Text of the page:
IPCA to investigate Banks case decision

John Banks
John Banks
The independent police watchdog has confirmed it will investigate the decision by police not to prosecute former Act MP John Banks over his 2010 mayoral donations return.

Police originally said it would not prosecute Mr Banks over donations from Kim Dotcom and Sky City in his donations return from the 2010 mayoral campaign, saying there was insufficient evidence that he had knowingly submitted a false return.

That prompted Graham McCready, a retired accountant, to take Banks to court instead and the Crown took over the prosecution after Banks was sent to trial.

The High Court in Auckland found Banks guilty of knowingly filing a false return earlier this month, prompting his resignation from Parliament. He is due to be sentenced on August 1.

A spokesman for IPCA said it had received a number of requests to investigate but had told complainants it was keeping a "watching brief" and would review the matter after the court trial.

"We've done that and decided to undertake an investigation, but until we've gathered some material we are unable to say what form the investigation will take or how long it will take."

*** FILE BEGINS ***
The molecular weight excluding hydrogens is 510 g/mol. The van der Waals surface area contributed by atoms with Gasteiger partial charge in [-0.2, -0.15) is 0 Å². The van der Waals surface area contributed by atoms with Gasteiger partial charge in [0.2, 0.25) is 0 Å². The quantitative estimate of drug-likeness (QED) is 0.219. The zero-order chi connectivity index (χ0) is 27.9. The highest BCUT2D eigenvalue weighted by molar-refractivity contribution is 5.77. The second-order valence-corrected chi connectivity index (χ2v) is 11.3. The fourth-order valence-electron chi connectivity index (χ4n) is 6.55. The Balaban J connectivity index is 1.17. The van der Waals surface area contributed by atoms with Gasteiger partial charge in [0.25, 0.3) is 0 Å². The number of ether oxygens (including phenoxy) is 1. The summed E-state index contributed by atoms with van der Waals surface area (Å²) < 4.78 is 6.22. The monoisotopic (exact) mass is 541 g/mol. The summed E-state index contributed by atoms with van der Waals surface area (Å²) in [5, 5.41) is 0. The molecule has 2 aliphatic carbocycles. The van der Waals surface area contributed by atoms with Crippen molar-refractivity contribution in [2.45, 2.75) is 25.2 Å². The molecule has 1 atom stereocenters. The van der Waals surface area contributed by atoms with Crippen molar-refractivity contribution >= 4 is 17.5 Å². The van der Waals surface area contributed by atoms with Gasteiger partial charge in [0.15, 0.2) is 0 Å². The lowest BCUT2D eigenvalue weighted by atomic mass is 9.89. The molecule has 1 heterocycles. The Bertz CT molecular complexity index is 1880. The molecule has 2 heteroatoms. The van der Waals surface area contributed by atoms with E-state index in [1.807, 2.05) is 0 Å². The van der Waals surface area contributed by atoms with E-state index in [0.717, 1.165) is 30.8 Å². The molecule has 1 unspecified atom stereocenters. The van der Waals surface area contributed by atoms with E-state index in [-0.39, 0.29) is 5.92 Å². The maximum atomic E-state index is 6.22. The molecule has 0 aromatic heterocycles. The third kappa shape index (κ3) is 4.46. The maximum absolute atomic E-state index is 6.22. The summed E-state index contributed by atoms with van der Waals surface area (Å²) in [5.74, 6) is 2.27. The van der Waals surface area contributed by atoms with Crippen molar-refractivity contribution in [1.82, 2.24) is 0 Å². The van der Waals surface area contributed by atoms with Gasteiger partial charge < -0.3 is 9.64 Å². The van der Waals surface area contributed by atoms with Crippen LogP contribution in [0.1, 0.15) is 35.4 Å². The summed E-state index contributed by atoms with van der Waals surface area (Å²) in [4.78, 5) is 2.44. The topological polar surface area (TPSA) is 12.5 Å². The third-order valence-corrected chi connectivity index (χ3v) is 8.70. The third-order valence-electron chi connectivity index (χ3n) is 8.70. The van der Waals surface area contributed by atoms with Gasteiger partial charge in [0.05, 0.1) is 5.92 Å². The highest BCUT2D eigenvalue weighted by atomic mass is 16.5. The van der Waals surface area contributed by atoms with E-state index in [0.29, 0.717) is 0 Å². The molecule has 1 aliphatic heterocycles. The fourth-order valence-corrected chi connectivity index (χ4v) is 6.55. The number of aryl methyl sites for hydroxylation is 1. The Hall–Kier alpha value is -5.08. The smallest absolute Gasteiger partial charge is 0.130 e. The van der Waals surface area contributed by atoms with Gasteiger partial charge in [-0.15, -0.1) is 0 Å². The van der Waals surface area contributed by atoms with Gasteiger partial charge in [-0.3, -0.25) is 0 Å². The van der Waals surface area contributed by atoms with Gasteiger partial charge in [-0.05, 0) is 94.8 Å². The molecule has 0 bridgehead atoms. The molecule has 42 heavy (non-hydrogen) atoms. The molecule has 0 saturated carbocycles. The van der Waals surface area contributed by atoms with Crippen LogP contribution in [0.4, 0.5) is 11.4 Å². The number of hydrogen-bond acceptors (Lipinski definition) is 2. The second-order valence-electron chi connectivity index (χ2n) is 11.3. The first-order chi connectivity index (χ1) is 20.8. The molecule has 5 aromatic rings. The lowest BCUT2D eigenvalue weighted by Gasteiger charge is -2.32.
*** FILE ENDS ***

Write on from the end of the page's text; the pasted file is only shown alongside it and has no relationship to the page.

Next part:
One of those complainants was Wellington-based Roger Brooking, who was told of the IPCA's decision today by email.

Mr McCready has also now filed charging documents against Prime Minister John Key and the police officer who led the investigation into Banks, Detective Inspector Mark Benefield, claiming the Police had conspired to defeat the course of justice by not prosecuting.

In response, Assistant Commissioner Malcolm Burgess said in a statement that all police staff involved in the John Banks investigation acted professionally and impartially in carrying out the inquiry.

"We have the utmost faith in the integrity of the investigation and the staff involved will be fully supported in any proposed court process."

Labour has called for an independent inquiry into police investigations in politically charged cases and whether there was political pressure in cases such as Banks' and the 'teapot tapes' complaint taken by Prime Minister John Key in 2011.

- By Claire Trevett of the NZ Herald

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